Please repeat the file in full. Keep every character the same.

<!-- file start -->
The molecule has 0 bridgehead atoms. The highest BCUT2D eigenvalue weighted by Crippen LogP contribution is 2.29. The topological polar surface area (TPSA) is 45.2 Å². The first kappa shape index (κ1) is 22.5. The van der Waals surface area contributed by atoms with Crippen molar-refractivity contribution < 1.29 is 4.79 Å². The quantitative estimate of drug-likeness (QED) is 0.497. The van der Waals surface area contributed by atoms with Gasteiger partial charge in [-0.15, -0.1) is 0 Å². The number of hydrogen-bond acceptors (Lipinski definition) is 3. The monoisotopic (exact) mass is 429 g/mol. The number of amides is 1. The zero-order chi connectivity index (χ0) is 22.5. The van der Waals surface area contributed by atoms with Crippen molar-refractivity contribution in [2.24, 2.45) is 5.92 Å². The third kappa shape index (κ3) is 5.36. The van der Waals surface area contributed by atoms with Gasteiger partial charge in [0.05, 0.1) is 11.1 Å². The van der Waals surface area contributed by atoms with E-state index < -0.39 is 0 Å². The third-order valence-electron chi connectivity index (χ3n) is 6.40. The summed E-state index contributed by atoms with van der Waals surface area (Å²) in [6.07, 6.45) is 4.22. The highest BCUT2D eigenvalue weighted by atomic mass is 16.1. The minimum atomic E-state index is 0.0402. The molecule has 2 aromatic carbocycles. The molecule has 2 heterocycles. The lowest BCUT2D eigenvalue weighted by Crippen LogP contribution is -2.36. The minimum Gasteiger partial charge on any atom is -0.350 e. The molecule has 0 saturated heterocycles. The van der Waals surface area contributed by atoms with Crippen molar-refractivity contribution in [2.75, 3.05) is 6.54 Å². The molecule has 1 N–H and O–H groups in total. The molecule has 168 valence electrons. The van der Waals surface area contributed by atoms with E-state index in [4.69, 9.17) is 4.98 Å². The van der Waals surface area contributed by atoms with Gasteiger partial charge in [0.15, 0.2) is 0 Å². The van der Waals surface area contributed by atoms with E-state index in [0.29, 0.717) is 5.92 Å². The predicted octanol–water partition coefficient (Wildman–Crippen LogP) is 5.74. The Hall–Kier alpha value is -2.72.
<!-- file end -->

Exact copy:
The molecule has 0 bridgehead atoms. The highest BCUT2D eigenvalue weighted by Crippen LogP contribution is 2.29. The topological polar surface area (TPSA) is 45.2 Å². The first kappa shape index (κ1) is 22.5. The van der Waals surface area contributed by atoms with Crippen molar-refractivity contribution < 1.29 is 4.79 Å². The quantitative estimate of drug-likeness (QED) is 0.497. The van der Waals surface area contributed by atoms with Gasteiger partial charge in [-0.15, -0.1) is 0 Å². The number of hydrogen-bond acceptors (Lipinski definition) is 3. The monoisotopic (exact) mass is 429 g/mol. The number of amides is 1. The zero-order chi connectivity index (χ0) is 22.5. The van der Waals surface area contributed by atoms with Crippen molar-refractivity contribution in [2.24, 2.45) is 5.92 Å². The third kappa shape index (κ3) is 5.36. The van der Waals surface area contributed by atoms with Gasteiger partial charge in [0.05, 0.1) is 11.1 Å². The van der Waals surface area contributed by atoms with E-state index < -0.39 is 0 Å². The third-order valence-electron chi connectivity index (χ3n) is 6.40. The summed E-state index contributed by atoms with van der Waals surface area (Å²) in [6.07, 6.45) is 4.22. The highest BCUT2D eigenvalue weighted by atomic mass is 16.1. The minimum atomic E-state index is 0.0402. The molecule has 2 aromatic carbocycles. The molecule has 2 heterocycles. The lowest BCUT2D eigenvalue weighted by Crippen LogP contribution is -2.36. The minimum Gasteiger partial charge on any atom is -0.350 e. The molecule has 0 saturated heterocycles. The van der Waals surface area contributed by atoms with Crippen molar-refractivity contribution in [2.75, 3.05) is 6.54 Å². The molecule has 1 N–H and O–H groups in total. The molecule has 168 valence electrons. The van der Waals surface area contributed by atoms with E-state index in [4.69, 9.17) is 4.98 Å². The van der Waals surface area contributed by atoms with Gasteiger partial charge in [0.15, 0.2) is 0 Å². The van der Waals surface area contributed by atoms with E-state index in [0.29, 0.717) is 5.92 Å². The predicted octanol–water partition coefficient (Wildman–Crippen LogP) is 5.74. The Hall–Kier alpha value is -2.72.